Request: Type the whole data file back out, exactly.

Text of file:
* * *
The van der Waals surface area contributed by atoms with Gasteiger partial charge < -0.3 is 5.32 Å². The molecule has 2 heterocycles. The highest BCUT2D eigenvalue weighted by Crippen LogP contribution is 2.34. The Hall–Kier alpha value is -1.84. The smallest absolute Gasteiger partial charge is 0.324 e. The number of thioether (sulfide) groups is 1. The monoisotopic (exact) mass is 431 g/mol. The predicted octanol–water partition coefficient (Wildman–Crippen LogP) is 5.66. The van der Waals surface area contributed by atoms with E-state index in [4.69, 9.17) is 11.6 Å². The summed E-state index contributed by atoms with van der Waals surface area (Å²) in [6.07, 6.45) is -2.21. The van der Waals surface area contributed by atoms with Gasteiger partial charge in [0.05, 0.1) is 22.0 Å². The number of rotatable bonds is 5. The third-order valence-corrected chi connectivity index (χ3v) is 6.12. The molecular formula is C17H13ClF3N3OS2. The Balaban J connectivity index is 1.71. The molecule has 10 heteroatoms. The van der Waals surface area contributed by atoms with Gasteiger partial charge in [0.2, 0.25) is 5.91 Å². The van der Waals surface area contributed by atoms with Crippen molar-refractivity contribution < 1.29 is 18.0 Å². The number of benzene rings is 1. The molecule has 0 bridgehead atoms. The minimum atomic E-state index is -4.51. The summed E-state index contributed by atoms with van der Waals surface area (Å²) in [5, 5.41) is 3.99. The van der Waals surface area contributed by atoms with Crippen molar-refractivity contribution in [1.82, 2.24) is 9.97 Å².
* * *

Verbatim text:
The van der Waals surface area contributed by atoms with Gasteiger partial charge < -0.3 is 5.32 Å². The molecule has 2 heterocycles. The highest BCUT2D eigenvalue weighted by Crippen LogP contribution is 2.34. The Hall–Kier alpha value is -1.84. The smallest absolute Gasteiger partial charge is 0.324 e. The number of thioether (sulfide) groups is 1. The monoisotopic (exact) mass is 431 g/mol. The predicted octanol–water partition coefficient (Wildman–Crippen LogP) is 5.66. The van der Waals surface area contributed by atoms with E-state index in [4.69, 9.17) is 11.6 Å². The summed E-state index contributed by atoms with van der Waals surface area (Å²) in [6.07, 6.45) is -2.21. The van der Waals surface area contributed by atoms with Gasteiger partial charge in [0.05, 0.1) is 22.0 Å². The number of rotatable bonds is 5. The third-order valence-corrected chi connectivity index (χ3v) is 6.12. The molecular formula is C17H13ClF3N3OS2. The Balaban J connectivity index is 1.71. The molecule has 10 heteroatoms. The van der Waals surface area contributed by atoms with Gasteiger partial charge in [0.2, 0.25) is 5.91 Å². The van der Waals surface area contributed by atoms with Crippen molar-refractivity contribution < 1.29 is 18.0 Å². The number of benzene rings is 1. The molecule has 0 bridgehead atoms. The minimum atomic E-state index is -4.51. The summed E-state index contributed by atoms with van der Waals surface area (Å²) in [5, 5.41) is 3.99. The van der Waals surface area contributed by atoms with Crippen molar-refractivity contribution in [1.82, 2.24) is 9.97 Å².